We praise you.
We worship you and thank you for sparing us and protecting us.
We thank you for illustrating your faithfulness.
Lord, we don’t understand what is going on or why this happened, but we trust you. 
We will continue to walk in your ways and pray you guide our every step.
Through this Father, somehow, be glorified. Turn this act of evil into good.
You are God and we know you are bigger than any force of this world.
You have delivered us. You have spared us.
Be with these people. Be with these families. Reveal yourself in a powerful way Lord.
We are forever grateful of your protective hand upon us.
We once again surrender our lives to you and your will.

In your Son Jesus, we pray, believe, and trust,

… Amen

Saturday, July 10, 2010

Sozo Children - Uganda

Thank you for your continued support. If anyone wishes to make a donation towards Sozo Children orphanage in Uganda, below are the details:

For more information and pictures:

Donations can be made out to The United Methodist Foundation with Sozo written in the memo and sent to:

Sozo Children International
PO Box 382586
Birmingham, AL 35238


Call Suzanne Owens
(205) 401-8968
Through Christ, Sozo Children International exists to save children from suffering through breaking the cycle of poverty, offering a better quality of life, and raising leaders in their communities. Sozo exists not to change a child’s culture, but to intercede on Christ’s behalf to save His children.

James 1:27
Religion that God our Father accepts as pure and faultless is this: to look after orphans and widows in their distress and to keep oneself from being polluted by the world.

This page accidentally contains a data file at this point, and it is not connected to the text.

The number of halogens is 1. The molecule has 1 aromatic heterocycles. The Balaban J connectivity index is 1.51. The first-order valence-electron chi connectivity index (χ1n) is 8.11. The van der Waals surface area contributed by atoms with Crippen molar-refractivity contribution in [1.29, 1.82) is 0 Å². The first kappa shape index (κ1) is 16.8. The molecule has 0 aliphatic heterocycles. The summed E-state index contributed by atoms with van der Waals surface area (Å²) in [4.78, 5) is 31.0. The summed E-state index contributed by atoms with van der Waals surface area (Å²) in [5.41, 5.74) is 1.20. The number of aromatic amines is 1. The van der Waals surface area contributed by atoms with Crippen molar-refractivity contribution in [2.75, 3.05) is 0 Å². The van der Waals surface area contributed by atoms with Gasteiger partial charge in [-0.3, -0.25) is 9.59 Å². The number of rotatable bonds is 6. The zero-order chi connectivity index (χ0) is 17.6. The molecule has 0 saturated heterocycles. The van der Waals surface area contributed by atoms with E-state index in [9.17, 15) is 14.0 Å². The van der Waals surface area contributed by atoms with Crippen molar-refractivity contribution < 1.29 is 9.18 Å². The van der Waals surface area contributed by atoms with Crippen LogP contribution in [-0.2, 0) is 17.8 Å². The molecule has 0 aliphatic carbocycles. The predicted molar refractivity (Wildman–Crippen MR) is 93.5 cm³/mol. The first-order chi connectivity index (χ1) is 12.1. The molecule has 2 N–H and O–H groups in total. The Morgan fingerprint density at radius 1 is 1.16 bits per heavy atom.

Friday, June 25, 2010

From The Pearl to The Pride

The sun has just risen over Lake Victoria as I sit waiting to board the next flight to Kenya. A Ugandan voice continues to make announcements I can’t interpret as it mixes with the feedback squealing through the overhead speakers. Our plane is late. A hot cup of African coffee and a Mountain Dew has yet to fulfill my desire of pulling me out of my exhausted state. On top of my Christmas Eve type of anticipation of seeing my friends and family that kept me from sleeping last night, African storms filled the skies and shook the house. These storms also brought friends. Giant flying ants with wings a few inches long fluttered throughout the house. They even accompanied me in the extra cold shower this morning. Julius explained that when it rains hard enough, these ants seek dry areas. I guess the closest dry area to their anthill home was inside our home. Julius also explained that these are the same ants they occasionally eat! Jay commented, “Great, the kids can catch their breakfast today and clean the house at the same time.”

We just boarded the plane and I now write from 27,000 feet in a small steel tube. Nairobi bound. Lake Victoria resembles more of an ocean than a lake. Our budget booking has now revealed the truth in the word economy. I can barely hear myself think over the roar of the engines coming through the thin walls. As we were squatting to not hit our head on the ceiling a friendly flight attendant welcomed us. “Is this first class?” we jokingly asked. She replied with the same tone, “It is all first class today.” Appreciating her sarcastic humor I smiled and raced Jay to the window seat. Does “Shotgun!” apply on aircrafts? I would argue it does. The flight attendant then proceeded to explain the safety regulations. The intercom binged and then came the same schpill as usual. The intercom was really unnecessary for the twelve passengers on the plane, but for production sake it was nice. Honestly, I am so thankful to be aboard this flight. Even on top of the excitement of reuniting with my mom and some of my best friends, I have the next hour in the air to think. Even if it is about nothing. It is uninterrupted, unplanned, unstressed time to think.